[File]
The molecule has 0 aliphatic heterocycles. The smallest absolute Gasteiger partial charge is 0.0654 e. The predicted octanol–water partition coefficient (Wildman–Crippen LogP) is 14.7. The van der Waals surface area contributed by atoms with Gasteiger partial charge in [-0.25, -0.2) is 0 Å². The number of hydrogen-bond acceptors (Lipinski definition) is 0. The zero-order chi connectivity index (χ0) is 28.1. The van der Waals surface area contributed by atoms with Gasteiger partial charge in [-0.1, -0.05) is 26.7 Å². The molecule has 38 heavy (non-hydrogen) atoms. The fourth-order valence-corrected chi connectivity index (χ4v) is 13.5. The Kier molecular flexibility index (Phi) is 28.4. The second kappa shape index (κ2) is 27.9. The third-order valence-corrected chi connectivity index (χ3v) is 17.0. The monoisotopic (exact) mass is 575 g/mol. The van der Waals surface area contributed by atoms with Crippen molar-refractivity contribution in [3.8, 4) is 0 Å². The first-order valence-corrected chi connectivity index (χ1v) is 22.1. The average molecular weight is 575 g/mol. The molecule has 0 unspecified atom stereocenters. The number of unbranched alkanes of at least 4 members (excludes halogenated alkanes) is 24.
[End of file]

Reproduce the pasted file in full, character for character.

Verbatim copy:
The molecule has 0 aliphatic heterocycles. The smallest absolute Gasteiger partial charge is 0.0654 e. The predicted octanol–water partition coefficient (Wildman–Crippen LogP) is 14.7. The van der Waals surface area contributed by atoms with Gasteiger partial charge in [-0.25, -0.2) is 0 Å². The number of hydrogen-bond acceptors (Lipinski definition) is 0. The zero-order chi connectivity index (χ0) is 28.1. The van der Waals surface area contributed by atoms with Gasteiger partial charge in [-0.1, -0.05) is 26.7 Å². The molecule has 38 heavy (non-hydrogen) atoms. The fourth-order valence-corrected chi connectivity index (χ4v) is 13.5. The Kier molecular flexibility index (Phi) is 28.4. The second kappa shape index (κ2) is 27.9. The third-order valence-corrected chi connectivity index (χ3v) is 17.0. The monoisotopic (exact) mass is 575 g/mol. The van der Waals surface area contributed by atoms with Crippen molar-refractivity contribution in [3.8, 4) is 0 Å². The first-order valence-corrected chi connectivity index (χ1v) is 22.1. The average molecular weight is 575 g/mol. The molecule has 0 unspecified atom stereocenters. The number of unbranched alkanes of at least 4 members (excludes halogenated alkanes) is 24.